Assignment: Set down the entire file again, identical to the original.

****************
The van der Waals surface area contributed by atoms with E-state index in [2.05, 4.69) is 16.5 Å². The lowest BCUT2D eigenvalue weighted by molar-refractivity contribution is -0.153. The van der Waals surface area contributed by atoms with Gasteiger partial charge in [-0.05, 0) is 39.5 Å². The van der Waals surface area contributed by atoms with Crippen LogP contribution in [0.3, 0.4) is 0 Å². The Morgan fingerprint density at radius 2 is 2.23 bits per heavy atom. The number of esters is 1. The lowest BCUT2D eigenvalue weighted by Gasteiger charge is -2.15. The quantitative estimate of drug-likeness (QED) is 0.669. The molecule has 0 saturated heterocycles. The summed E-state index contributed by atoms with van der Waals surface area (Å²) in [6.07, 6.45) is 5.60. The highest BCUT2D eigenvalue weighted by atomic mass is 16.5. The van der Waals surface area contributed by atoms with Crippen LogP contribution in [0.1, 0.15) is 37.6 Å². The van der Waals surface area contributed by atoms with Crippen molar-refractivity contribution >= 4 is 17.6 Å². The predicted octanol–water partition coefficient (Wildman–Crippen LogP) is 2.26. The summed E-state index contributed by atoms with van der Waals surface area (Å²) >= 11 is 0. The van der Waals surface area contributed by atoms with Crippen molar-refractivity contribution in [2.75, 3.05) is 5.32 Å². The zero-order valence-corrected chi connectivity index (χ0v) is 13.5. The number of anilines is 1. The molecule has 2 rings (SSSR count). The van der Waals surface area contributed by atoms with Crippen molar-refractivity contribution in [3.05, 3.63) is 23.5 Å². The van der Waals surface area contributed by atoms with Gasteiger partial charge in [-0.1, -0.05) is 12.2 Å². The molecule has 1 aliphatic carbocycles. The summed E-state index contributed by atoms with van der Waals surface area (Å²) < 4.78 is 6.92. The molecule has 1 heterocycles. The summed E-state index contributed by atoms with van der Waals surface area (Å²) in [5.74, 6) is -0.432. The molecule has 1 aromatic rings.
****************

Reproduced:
The van der Waals surface area contributed by atoms with E-state index in [2.05, 4.69) is 16.5 Å². The lowest BCUT2D eigenvalue weighted by molar-refractivity contribution is -0.153. The van der Waals surface area contributed by atoms with Gasteiger partial charge in [-0.05, 0) is 39.5 Å². The van der Waals surface area contributed by atoms with Crippen LogP contribution in [0.3, 0.4) is 0 Å². The Morgan fingerprint density at radius 2 is 2.23 bits per heavy atom. The number of esters is 1. The lowest BCUT2D eigenvalue weighted by Gasteiger charge is -2.15. The quantitative estimate of drug-likeness (QED) is 0.669. The molecule has 0 saturated heterocycles. The summed E-state index contributed by atoms with van der Waals surface area (Å²) in [6.07, 6.45) is 5.60. The highest BCUT2D eigenvalue weighted by atomic mass is 16.5. The van der Waals surface area contributed by atoms with Crippen LogP contribution in [0.1, 0.15) is 37.6 Å². The van der Waals surface area contributed by atoms with Crippen molar-refractivity contribution >= 4 is 17.6 Å². The predicted octanol–water partition coefficient (Wildman–Crippen LogP) is 2.26. The summed E-state index contributed by atoms with van der Waals surface area (Å²) >= 11 is 0. The van der Waals surface area contributed by atoms with Crippen molar-refractivity contribution in [2.75, 3.05) is 5.32 Å². The zero-order valence-corrected chi connectivity index (χ0v) is 13.5. The number of anilines is 1. The molecule has 2 rings (SSSR count). The van der Waals surface area contributed by atoms with Crippen molar-refractivity contribution in [3.05, 3.63) is 23.5 Å². The van der Waals surface area contributed by atoms with Gasteiger partial charge in [-0.1, -0.05) is 12.2 Å². The molecule has 1 aliphatic carbocycles. The summed E-state index contributed by atoms with van der Waals surface area (Å²) < 4.78 is 6.92. The molecule has 1 heterocycles. The summed E-state index contributed by atoms with van der Waals surface area (Å²) in [5.74, 6) is -0.432. The molecule has 1 aromatic rings.